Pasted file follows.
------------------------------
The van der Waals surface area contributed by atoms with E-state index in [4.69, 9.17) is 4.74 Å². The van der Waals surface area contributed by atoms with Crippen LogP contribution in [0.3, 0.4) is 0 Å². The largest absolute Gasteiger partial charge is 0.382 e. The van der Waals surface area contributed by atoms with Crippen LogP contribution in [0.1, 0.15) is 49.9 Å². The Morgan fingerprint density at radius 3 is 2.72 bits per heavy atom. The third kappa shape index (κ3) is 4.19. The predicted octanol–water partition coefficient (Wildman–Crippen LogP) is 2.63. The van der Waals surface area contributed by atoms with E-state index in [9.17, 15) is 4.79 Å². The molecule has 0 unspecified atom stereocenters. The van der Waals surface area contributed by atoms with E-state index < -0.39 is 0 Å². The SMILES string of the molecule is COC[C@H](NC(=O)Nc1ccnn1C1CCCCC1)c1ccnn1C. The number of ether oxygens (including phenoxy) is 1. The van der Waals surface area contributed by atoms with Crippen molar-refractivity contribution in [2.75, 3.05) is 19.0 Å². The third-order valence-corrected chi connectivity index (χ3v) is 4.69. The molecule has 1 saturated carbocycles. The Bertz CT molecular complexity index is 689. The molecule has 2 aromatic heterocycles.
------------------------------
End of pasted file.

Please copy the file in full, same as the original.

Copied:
The van der Waals surface area contributed by atoms with E-state index in [4.69, 9.17) is 4.74 Å². The van der Waals surface area contributed by atoms with Crippen LogP contribution in [0.3, 0.4) is 0 Å². The largest absolute Gasteiger partial charge is 0.382 e. The van der Waals surface area contributed by atoms with Crippen LogP contribution in [0.1, 0.15) is 49.9 Å². The Morgan fingerprint density at radius 3 is 2.72 bits per heavy atom. The third kappa shape index (κ3) is 4.19. The predicted octanol–water partition coefficient (Wildman–Crippen LogP) is 2.63. The van der Waals surface area contributed by atoms with E-state index in [9.17, 15) is 4.79 Å². The molecule has 0 unspecified atom stereocenters. The van der Waals surface area contributed by atoms with E-state index < -0.39 is 0 Å². The SMILES string of the molecule is COC[C@H](NC(=O)Nc1ccnn1C1CCCCC1)c1ccnn1C. The number of ether oxygens (including phenoxy) is 1. The van der Waals surface area contributed by atoms with Crippen molar-refractivity contribution in [2.75, 3.05) is 19.0 Å². The third-order valence-corrected chi connectivity index (χ3v) is 4.69. The molecule has 1 saturated carbocycles. The Bertz CT molecular complexity index is 689. The molecule has 2 aromatic heterocycles.